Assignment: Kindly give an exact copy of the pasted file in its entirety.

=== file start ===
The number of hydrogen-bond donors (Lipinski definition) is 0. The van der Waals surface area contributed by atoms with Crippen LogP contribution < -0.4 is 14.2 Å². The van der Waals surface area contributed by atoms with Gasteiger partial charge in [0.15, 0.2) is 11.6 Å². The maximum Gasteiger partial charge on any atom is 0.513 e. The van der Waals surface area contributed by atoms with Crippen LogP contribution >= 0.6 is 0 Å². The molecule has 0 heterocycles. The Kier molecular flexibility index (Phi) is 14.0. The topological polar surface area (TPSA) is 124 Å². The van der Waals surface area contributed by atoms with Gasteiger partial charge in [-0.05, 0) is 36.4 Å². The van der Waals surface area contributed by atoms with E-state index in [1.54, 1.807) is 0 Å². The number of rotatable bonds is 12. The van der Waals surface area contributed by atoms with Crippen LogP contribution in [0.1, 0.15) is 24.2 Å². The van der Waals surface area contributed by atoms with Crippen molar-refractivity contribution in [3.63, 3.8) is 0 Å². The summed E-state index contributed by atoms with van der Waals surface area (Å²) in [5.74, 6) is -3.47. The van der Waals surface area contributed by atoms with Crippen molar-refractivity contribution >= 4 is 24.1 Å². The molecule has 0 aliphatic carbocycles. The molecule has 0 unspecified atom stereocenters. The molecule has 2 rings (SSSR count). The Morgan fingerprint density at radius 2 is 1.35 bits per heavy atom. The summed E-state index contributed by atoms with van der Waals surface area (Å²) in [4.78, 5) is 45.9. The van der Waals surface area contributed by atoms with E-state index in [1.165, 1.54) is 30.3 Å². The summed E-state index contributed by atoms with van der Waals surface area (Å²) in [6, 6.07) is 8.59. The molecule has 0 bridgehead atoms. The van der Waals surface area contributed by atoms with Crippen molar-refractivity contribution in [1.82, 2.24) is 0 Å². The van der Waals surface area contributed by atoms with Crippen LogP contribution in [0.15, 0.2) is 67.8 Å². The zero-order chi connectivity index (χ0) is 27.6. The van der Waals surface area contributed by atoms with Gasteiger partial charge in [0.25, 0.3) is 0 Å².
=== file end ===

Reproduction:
The number of hydrogen-bond donors (Lipinski definition) is 0. The van der Waals surface area contributed by atoms with Crippen LogP contribution < -0.4 is 14.2 Å². The van der Waals surface area contributed by atoms with Gasteiger partial charge in [0.15, 0.2) is 11.6 Å². The maximum Gasteiger partial charge on any atom is 0.513 e. The van der Waals surface area contributed by atoms with Crippen LogP contribution >= 0.6 is 0 Å². The molecule has 0 heterocycles. The Kier molecular flexibility index (Phi) is 14.0. The topological polar surface area (TPSA) is 124 Å². The van der Waals surface area contributed by atoms with Gasteiger partial charge in [-0.05, 0) is 36.4 Å². The van der Waals surface area contributed by atoms with E-state index in [1.54, 1.807) is 0 Å². The number of rotatable bonds is 12. The van der Waals surface area contributed by atoms with Crippen LogP contribution in [0.1, 0.15) is 24.2 Å². The van der Waals surface area contributed by atoms with Crippen molar-refractivity contribution in [3.63, 3.8) is 0 Å². The summed E-state index contributed by atoms with van der Waals surface area (Å²) in [5.74, 6) is -3.47. The van der Waals surface area contributed by atoms with Crippen molar-refractivity contribution >= 4 is 24.1 Å². The molecule has 0 aliphatic carbocycles. The molecule has 0 unspecified atom stereocenters. The molecule has 2 rings (SSSR count). The Morgan fingerprint density at radius 2 is 1.35 bits per heavy atom. The summed E-state index contributed by atoms with van der Waals surface area (Å²) in [4.78, 5) is 45.9. The van der Waals surface area contributed by atoms with E-state index in [1.165, 1.54) is 30.3 Å². The summed E-state index contributed by atoms with van der Waals surface area (Å²) in [6, 6.07) is 8.59. The molecule has 0 bridgehead atoms. The van der Waals surface area contributed by atoms with Crippen molar-refractivity contribution in [1.82, 2.24) is 0 Å². The van der Waals surface area contributed by atoms with Crippen LogP contribution in [0.15, 0.2) is 67.8 Å². The zero-order chi connectivity index (χ0) is 27.6. The van der Waals surface area contributed by atoms with Gasteiger partial charge in [0.25, 0.3) is 0 Å².